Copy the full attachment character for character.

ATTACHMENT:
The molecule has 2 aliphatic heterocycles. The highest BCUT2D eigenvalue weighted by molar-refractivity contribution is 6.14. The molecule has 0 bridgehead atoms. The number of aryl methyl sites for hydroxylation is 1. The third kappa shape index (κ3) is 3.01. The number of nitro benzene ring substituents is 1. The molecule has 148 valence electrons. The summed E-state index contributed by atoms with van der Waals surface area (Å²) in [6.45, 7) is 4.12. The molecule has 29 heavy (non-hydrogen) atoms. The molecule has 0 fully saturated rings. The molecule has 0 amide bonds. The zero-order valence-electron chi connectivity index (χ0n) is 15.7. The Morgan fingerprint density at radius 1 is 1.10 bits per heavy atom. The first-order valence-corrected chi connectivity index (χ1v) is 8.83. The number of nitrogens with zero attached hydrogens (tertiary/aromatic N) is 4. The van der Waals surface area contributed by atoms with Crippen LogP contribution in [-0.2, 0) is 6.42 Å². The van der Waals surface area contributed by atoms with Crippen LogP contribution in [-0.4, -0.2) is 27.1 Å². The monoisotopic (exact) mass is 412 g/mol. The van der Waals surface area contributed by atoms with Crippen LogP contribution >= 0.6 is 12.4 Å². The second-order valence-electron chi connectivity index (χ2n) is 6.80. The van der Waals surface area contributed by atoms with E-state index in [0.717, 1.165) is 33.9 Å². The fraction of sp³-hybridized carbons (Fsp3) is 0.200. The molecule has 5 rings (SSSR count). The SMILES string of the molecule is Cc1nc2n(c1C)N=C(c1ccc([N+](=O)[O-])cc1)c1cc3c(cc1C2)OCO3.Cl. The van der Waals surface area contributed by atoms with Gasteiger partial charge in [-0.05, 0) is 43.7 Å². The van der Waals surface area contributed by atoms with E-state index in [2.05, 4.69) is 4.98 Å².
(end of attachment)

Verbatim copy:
The molecule has 2 aliphatic heterocycles. The highest BCUT2D eigenvalue weighted by molar-refractivity contribution is 6.14. The molecule has 0 bridgehead atoms. The number of aryl methyl sites for hydroxylation is 1. The third kappa shape index (κ3) is 3.01. The number of nitro benzene ring substituents is 1. The molecule has 148 valence electrons. The summed E-state index contributed by atoms with van der Waals surface area (Å²) in [6.45, 7) is 4.12. The molecule has 29 heavy (non-hydrogen) atoms. The molecule has 0 fully saturated rings. The molecule has 0 amide bonds. The zero-order valence-electron chi connectivity index (χ0n) is 15.7. The Morgan fingerprint density at radius 1 is 1.10 bits per heavy atom. The first-order valence-corrected chi connectivity index (χ1v) is 8.83. The number of nitrogens with zero attached hydrogens (tertiary/aromatic N) is 4. The van der Waals surface area contributed by atoms with Crippen LogP contribution in [-0.2, 0) is 6.42 Å². The van der Waals surface area contributed by atoms with Crippen LogP contribution in [-0.4, -0.2) is 27.1 Å². The monoisotopic (exact) mass is 412 g/mol. The van der Waals surface area contributed by atoms with Crippen LogP contribution >= 0.6 is 12.4 Å². The second-order valence-electron chi connectivity index (χ2n) is 6.80. The van der Waals surface area contributed by atoms with E-state index in [0.717, 1.165) is 33.9 Å². The fraction of sp³-hybridized carbons (Fsp3) is 0.200. The molecule has 5 rings (SSSR count). The SMILES string of the molecule is Cc1nc2n(c1C)N=C(c1ccc([N+](=O)[O-])cc1)c1cc3c(cc1C2)OCO3.Cl. The van der Waals surface area contributed by atoms with Gasteiger partial charge in [-0.05, 0) is 43.7 Å². The van der Waals surface area contributed by atoms with E-state index in [2.05, 4.69) is 4.98 Å².